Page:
They seep out of garbage dumps and poison ground water and rivers. It is imperative to look for ways to detoxify these substances.
It is generally known that UV light is absorbed by some chemical compounds between the atoms in certain organic molecules and that it therefore loosens these compounds, so that they can be oxidized, that is broken up, by radicals.
Such oxidants for energetically excited compounds can be 0H radicals. OH radicals can be formed by exposing aqueous solutions of hydrogen superoxide (H2 O2) or ozone (O3) to UV, in that the parent compounds H2 O2 and O3 also absorb UV light and split off oxygen atoms, which react with the water to form 0H radicals.
Radical reactions with H2 O2 and UV on organic compounds are generally known for water conditioning [applications] and have also been described (B. Gabel, B. Stachel and W. Thiemann, Expert Reports HWW2, pp. 37-42, 1982, "Moglichkeiten der technischen Anwendung einer Kombination von Ultraviolett-Bestrahlung und H2 O2 -Behandlung zur Desinfektion von Trinkwasser und Oxidation von Inhaltsstoffen" [Possibilities for the Technical Application of a Combination of Ultraviolet Radiation and H2 O2 Treatment for Disinfecting Drinking Water and Oxidation of Components]).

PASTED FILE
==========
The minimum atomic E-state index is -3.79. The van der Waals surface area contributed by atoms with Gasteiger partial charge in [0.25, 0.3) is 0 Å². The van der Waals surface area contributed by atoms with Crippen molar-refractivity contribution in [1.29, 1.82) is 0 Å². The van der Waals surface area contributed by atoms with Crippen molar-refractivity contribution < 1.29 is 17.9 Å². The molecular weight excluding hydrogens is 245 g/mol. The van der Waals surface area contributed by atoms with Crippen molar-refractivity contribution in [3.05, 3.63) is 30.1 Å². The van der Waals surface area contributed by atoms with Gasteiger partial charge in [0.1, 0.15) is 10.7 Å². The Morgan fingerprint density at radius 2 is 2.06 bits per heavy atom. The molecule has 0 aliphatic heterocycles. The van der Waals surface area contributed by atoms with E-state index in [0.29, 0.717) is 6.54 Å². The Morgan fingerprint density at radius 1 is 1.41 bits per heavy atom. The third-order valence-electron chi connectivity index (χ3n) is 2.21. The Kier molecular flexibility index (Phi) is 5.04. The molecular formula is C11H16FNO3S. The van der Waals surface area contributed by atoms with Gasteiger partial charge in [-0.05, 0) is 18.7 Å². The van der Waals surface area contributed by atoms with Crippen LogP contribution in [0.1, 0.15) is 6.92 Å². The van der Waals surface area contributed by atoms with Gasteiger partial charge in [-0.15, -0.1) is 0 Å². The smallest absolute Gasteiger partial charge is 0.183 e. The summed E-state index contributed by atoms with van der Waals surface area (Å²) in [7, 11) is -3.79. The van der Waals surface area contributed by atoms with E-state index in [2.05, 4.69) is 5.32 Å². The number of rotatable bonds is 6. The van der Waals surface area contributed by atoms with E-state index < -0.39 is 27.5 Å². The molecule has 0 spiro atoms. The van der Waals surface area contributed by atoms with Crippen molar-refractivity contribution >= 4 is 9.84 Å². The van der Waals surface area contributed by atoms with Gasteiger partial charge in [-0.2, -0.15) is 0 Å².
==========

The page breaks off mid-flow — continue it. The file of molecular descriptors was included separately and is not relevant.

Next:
In the same way, the process combinations, UV radiation and ozone, are also described (D. B. Fletcher, Water World News, vol. 3, no. 3, 1987, UV/Ozone Process Treat Toxics and K. Brooks, R. McGinty, Chemical Week, McGraw-Hill Publication, Ground Water Treatment Know-How Comes of Age and J. D. Zeff, E. Leitis, J. Barich, Ca., U.S., Ozone in Water Treatment, Vol. 1, Proceedings, 9th Ozone World Congress, New York, 1989, Uv Oxidation Case Studies on the Removal of Toxic Organic Compounds in Ground, Waste and Leachate Waters, pp. 720-731).
The Ultrox process (Ultrox =registered trademark of the firm Ultrox International, Santa Ana, Ca, V.St.v.A.) dealt with in these works has an UV-oxidant contact system for a continuous or a discontinuous liquid flow. The UV radiators are vertically mounted in a widely varying number in several chambers, which are arranged together in series. The water flows or is stagnant in these chambers and surrounds the lamps which are protected with quartz shield tubes. Ozone or other oxidants are fed into the chambers by means of jet diffusors.